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on December 10, 2016
GREAT book! I couldn't put it down. Having been in food service most of my life, I'm only 26yrs old and feel like I've already been exposed to it all. After reading this...not even close. Anthony never goes far beyond the truth of spending his time in a kitchen. Explaining each and every detail about his experiences from culinary school all the way to executive chef running his own restaurant. There's definitely some evil out there, but also many rewards. He tells it how it is. There's plenty of spoilers in this book including talk about what kinds of knives to use, kitchen equipment and about how to improve upon your own skills as a chef, restaurant employee or even an owner. However, this is really a story--not business for dummies. He's done a great job here.
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on January 19, 2018
I found the book really interesting and fun to read. However, by the last few chapters, it starts to get *really* repetitive. Chefs are crazy, cooks are crazy, owners are stupid. Drugs, swearing, being overworked etc. It starts to come off as Bourdain just bragging about how rough and tumble the restaurant business is and how nobody else knows the meaning of hard work. The chapters also jump all over the place and don't progress in any logical manner. This doesn't really detract from the reading experience but does mean I had to pause now and then and try to place if the events I was reading about happened before or after events that were described in previous chapters.
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on September 21, 2017
Had I read this when it was first released I likely would have given it five stars. But now is now and nine years after publication those of us who care know so much more about the back-of-the-house restaurant reality, both in terms of process and personalities, that Kitchen Confidential doesn't pack quite the wallop it once did. That said, this is pure Bourdain being Bourdain: fun, outrageous, edgy, daring and honest. Good stuff. Anyone who is interested in the food service business but hasn't yet read this classic should pick it up. It's a quick and easy read, but one with a lot of meat on the bones. I found Bourdain's heartfelt admission that he is not and never will be (and the why behind it) a great chef to be soul-baring of the first order. Would that we could all confront our own failures and inadequacies with the openness and honesty that Bourdain does. That, more than anything else in this book, took balls. And for that alone the author deserves our respect.
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on May 28, 2016
Some years ago I had an interest in a restaurant along with two other partners. I also had a French family background with a deep appreciation of fine cuisine. I also have dined at Les Halles, his famous restaurant in New York. My partnership was to be "silent", that is, just kick in your share of the money and go away. In the first week of operation I was tapped to do dishes because the washer didn't show, wait tables for a similar reason etc. etc. For weeks we struggled to bring order and routine to the restaurant. So, the trap was well set. Fortunately, I was eventually able to sell back my share and jump clear of the unfolding disaster, but I wish I had read Anthony Bourdain's book first. All the best kept secrets of the restaurant business are revealed in this terrific book.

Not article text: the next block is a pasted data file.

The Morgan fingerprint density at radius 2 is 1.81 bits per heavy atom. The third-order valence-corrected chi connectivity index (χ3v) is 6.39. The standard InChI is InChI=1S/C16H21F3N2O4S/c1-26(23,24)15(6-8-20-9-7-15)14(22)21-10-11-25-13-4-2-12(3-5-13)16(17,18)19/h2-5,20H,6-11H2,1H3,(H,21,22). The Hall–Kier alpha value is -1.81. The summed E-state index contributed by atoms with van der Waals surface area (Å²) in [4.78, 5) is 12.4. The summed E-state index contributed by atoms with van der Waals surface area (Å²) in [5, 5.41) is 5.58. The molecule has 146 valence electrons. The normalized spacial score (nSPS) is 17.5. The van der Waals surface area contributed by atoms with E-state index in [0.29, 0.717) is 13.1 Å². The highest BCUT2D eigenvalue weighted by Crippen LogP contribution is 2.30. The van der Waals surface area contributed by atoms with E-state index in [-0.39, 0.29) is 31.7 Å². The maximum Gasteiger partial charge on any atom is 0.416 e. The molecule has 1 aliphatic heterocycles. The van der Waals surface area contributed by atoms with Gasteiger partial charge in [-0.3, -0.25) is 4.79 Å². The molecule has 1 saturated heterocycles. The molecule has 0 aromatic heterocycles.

Everything he says about the business is spot-on and, once you read his book, which is written in the coarse language of a professional kitchen which adds color and authenticity, you will never look at a menu or see a restaurant the same way again.

I liked the muscular way he writes about food and I fully share his view that prissy concoctions of food with way too many ingredients that only stroke a chef's vanity have nothing to do with first class cooking. As he rightly points out, great cooking, as always, involves only the finest and freshest ingredients presented to their greatest advantage where less is more. As any artist will tell you, if you mix up all the colors of the pallet, the result will always be a muddy black.

The very best chapter, however, is about his going to Japan for the first time and seeing the famous Tokyo fish market which I remember seeing in the 1970's and feeling exactly the same way about. I also remember my first visit to Japan as the same hallucinatory experience which delighted every sense especially the quirky drinking habits of "salary men" or office workers after the day's work is done.

I suggest that you read the book and then visit his great restaurants...or the other way around. Both are a worthwhile experience.
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on February 3, 2017